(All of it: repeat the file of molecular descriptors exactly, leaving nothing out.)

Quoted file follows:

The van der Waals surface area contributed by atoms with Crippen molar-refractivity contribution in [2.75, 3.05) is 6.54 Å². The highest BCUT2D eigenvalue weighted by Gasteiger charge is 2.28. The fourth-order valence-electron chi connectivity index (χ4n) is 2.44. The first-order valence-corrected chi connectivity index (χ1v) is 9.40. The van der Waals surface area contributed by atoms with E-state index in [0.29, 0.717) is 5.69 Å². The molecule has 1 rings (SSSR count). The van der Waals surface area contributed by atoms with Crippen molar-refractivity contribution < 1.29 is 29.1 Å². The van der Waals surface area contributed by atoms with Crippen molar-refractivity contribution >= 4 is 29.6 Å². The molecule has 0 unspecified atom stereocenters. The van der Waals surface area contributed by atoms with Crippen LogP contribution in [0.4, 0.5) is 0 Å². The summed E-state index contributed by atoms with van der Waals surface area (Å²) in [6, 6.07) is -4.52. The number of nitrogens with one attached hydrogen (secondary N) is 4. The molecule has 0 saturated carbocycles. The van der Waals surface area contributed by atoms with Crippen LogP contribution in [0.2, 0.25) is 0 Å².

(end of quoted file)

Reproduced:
The van der Waals surface area contributed by atoms with Crippen molar-refractivity contribution in [2.75, 3.05) is 6.54 Å². The highest BCUT2D eigenvalue weighted by Gasteiger charge is 2.28. The fourth-order valence-electron chi connectivity index (χ4n) is 2.44. The first-order valence-corrected chi connectivity index (χ1v) is 9.40. The van der Waals surface area contributed by atoms with E-state index in [0.29, 0.717) is 5.69 Å². The molecule has 1 rings (SSSR count). The van der Waals surface area contributed by atoms with Crippen molar-refractivity contribution < 1.29 is 29.1 Å². The van der Waals surface area contributed by atoms with Crippen molar-refractivity contribution >= 4 is 29.6 Å². The molecule has 0 unspecified atom stereocenters. The van der Waals surface area contributed by atoms with Crippen LogP contribution in [0.4, 0.5) is 0 Å². The summed E-state index contributed by atoms with van der Waals surface area (Å²) in [6, 6.07) is -4.52. The number of nitrogens with one attached hydrogen (secondary N) is 4. The molecule has 0 saturated carbocycles. The van der Waals surface area contributed by atoms with Crippen LogP contribution in [0.2, 0.25) is 0 Å².